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Mike Yardley: Exploring England’s classic Cotswolds

Mike Yardley,
Publish Date
Friday, 24 July 2015, 11:32a.m.

Few destinations conjure such unrestrained bucolic rapture as the Cotswolds of England. The very name evokes idyllic images of lush rolling countryside, gorgeous stone villages, rose-wreathed thatched cottages, wool churches, storied pubs, and more cream teas than you can shake a saucer at.

Traversing  five counties - Wiltshire, Gloucestershire, Oxfordshire, Warwickshire and Worcestershire -  the Cotswold name is derived from the sprawling range of limestone hills that fan out for 80km, in a northeasterly arc, from Bath. They are bounded by Statford-upon-Avon in the north, while Oxford marks the eastern perimeter. “Wold” means rolling hills, which are criss-crossed by walking tracks and over 4000 miles of dry stone walls. Bursting at the seams with literally hundreds of villages and towns ripe for exploration, the region’s unifying building material is honey-coloured limestone  – the great calling card of the Cotswolds.

During the Middle Ages, the heavy fleece of Cotswold sheep commanded premium prices in the European wool trade, generating the extraordinary wealth that financed the mass-construction of the timeless stone buildings and sublime manor houses that epitomise every Cotswold village. With so many charmers on offer, you’ll have to be ruthless choosing what gems to pin on your itinerary.

It would be a very tall call to see all that the Cotswolds offers, even if you had months to do so. Similarly, don’t try and rush the Cotswolds as a day-trip from London. Hire a car ( maybe a classic car like a Morris Minor convertible to accentuate the ambience) and free-wheel your way around some of England’s quintessential Cotswold specimens. So what village picks would top my Cotswold greatest hits?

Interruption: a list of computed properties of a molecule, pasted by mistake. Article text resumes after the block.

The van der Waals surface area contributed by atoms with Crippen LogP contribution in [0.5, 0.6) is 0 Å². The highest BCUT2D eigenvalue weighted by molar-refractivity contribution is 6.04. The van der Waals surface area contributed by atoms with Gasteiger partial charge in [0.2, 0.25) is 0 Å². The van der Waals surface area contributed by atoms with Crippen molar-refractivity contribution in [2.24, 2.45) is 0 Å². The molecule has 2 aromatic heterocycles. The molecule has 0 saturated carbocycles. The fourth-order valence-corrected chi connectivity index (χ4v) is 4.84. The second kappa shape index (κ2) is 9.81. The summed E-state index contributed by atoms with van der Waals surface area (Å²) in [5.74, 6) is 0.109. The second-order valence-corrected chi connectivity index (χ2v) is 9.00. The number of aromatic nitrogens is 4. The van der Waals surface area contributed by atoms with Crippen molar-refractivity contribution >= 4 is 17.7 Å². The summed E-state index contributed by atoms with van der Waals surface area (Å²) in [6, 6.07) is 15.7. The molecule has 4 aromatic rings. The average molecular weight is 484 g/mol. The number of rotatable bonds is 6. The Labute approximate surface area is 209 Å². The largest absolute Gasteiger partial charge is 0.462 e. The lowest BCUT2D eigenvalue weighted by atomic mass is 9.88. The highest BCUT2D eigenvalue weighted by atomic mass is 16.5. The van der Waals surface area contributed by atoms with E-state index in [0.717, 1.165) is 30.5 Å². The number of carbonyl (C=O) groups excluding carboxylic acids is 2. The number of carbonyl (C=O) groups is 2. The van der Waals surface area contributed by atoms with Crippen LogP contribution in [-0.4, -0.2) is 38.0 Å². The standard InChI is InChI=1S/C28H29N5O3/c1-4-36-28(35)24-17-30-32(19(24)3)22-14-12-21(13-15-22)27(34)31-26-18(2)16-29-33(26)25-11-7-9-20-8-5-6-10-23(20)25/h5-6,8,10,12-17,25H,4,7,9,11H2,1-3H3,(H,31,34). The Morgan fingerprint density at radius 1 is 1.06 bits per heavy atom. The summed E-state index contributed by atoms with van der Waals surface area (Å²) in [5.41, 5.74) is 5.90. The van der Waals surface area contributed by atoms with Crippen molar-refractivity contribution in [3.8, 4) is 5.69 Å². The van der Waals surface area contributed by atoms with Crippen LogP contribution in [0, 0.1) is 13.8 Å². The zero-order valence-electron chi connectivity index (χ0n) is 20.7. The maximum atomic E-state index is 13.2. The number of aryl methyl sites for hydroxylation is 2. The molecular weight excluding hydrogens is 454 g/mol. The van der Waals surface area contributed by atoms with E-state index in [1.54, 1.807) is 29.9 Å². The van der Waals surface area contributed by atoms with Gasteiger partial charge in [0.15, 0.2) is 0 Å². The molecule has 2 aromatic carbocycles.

On my last inter-village swing, I started in beautiful Bibury, on a crisp spring morning before the ravenous crowds and day-trippers descended.  Make an early start would be my strongest advice! It was picture perfect – gentle hilly pastures, hedgerows fresh with new growth, sheep grazing contentedly and flocks of fluffy ducklings and cygnets speeding madly behind their attentive mothers. The rising sun bathed the stone buildings in a golden glow, including the celebrated clutch of 14th century weavers’ cottages, Arlington Row. AA Milne could not have improved upon the mood music. It is fudge-tin perfection.

From Bibury, head to the striking market town of Burford, where the High Street’s stone frontages have been zealously preserved from the 17th century. The mellow main street is lined by antique buildings with mullioned windows and leaning gables. The street sweeping downhill to the River Windrush, where you can tour a Tudor market house, and England’s oldest pharmacy, Robert Reavley, which was established in 1734. The 15th century almshouses in Church Lane are a stunning sight, as is the joy of ambling through Burford’s evocative alleyways.

Next stop, Bourton-on-the-Water, a deliriously popular village of insane prettiness,  where the tinkling water of the River Windrush  is criss-crossed by a network of low-slung pedestrian bridges, graciously carved in Cotswold stone. The 40 year old family-run Cotswold Perfumery, produces fabulous hand-crafted fragrances, tailored to your preference.